SOS Children’s Villages ensures that children grow up with the care, protection and relationships they need to become their strongest selves (photo: SOS Children’s Villages in Togo)

The Togolese Republic, also known as Togo, is a small West African country located along the coast of the Gulf of Guinea. It has a population of around 8.5 million. While many languages are spoken in Togo, the official language is French. Togo is culturally rich with a blend of several ethnic and racial groups. It has a good growing climate that supports its dependence on agriculture. Even so, most Togolese are very poor, and few have access to education and sufficient nutrition.

SOS Children’s Villages has been supporting children and young people without parental care, or at risk of losing it, in Togo since 1979.

Children are at risk

Children in Togo face many issues including a lack of education and access to healthcare, malnutrition, and child labour. Although there has been some improvement in recent years, the poverty rate is over 50%. Children suffer most from the effects of poverty. A lack of proper medical facilities means that children often die from preventable illnesses. Children from families experiencing hardship often leave school to work. Common forms of child labour include sexual exploitation, forced begging and agricultural work.
Years old is the age of the average citizen in Togo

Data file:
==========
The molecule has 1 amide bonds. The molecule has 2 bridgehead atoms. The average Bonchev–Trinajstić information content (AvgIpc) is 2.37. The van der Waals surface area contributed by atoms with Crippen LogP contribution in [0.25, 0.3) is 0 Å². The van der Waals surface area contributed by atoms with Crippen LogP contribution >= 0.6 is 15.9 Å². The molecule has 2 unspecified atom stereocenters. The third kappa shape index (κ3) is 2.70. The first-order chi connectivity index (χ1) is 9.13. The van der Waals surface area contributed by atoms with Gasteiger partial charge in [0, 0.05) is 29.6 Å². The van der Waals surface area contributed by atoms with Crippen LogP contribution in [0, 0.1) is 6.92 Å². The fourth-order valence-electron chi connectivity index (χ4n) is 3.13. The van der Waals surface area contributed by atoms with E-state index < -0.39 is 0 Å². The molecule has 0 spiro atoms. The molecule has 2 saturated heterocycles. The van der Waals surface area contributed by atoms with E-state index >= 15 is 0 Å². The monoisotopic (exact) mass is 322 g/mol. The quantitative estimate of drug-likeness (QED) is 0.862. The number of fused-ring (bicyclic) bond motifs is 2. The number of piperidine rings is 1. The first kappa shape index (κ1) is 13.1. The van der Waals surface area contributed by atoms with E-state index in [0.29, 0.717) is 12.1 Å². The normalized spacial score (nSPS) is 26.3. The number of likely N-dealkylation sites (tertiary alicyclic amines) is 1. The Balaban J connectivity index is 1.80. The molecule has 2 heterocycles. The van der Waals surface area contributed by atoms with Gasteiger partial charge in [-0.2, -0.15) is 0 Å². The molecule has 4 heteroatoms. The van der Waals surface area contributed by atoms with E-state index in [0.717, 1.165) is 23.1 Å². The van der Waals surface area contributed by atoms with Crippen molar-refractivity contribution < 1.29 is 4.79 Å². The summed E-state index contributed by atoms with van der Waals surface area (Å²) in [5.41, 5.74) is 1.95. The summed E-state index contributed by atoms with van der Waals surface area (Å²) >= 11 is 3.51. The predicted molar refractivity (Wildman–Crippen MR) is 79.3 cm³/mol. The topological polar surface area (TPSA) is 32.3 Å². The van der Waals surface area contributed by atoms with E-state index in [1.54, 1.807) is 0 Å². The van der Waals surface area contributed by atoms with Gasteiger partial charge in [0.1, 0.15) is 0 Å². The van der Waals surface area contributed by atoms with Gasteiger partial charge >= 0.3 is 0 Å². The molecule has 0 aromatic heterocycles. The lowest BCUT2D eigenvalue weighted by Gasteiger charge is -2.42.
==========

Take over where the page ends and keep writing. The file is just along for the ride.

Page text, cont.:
Rapid population growth

Like most African countries, Togo has experienced rapid population growth over recent decades. This has made Togo disproportionately young, and the age of the average citizen is 18.5 years old. However, rapid population growth is outpacing development progress, so that more and more people have limited access to services such as health care or sanitation. This reinforces the vicious circle and leads to many people living in poverty.

Of Togolese live below the poverty line of 1.25 USD per day


Togo is the tenth poorest country in the world, and about 50% of Togolese people live below the international poverty line of 1.25 USD per day. Female-headed households are most affected by poverty. Women remain more vulnerable, because they have less access to education and work. Children in disadvantaged households often leave school early to help support their families. Only around half of children between 13 and 15 attend school and only a quarter between ages 16-18.

Of children aged 5 to 14 are forced to work

Child exploitation

Around 30% of children aged 5 to 14 are engaged in labour activities. Most children from rural areas work on family farms while those who live in urban centres engage in small-scale trading or domestic service. Children also work in rock quarries where they have to transport heavy stones or extract sand that is used for the production of bricks. The commercial sexual exploitation of minors, in particular young girls, is common in some areas of the country.

Together we can make a difference for children in Togo

Adults and children
Are supported in the community
Learn at our kindergartens and schools
Medical services
Were possible
Grow up in our care
Young people
Are supported on their way to independence
Komla joined the family strengthening program and she and her children received access to health care and other material support to improve her family's living conditions. Her children also attend school and her eldest is learning to sew for a vocation (photo: SOS Children’s Villages in Togo).

Let’s keep on protecting children and young people!

Many children have been able to find a safe and secure home. With your help, we can continue to change their lives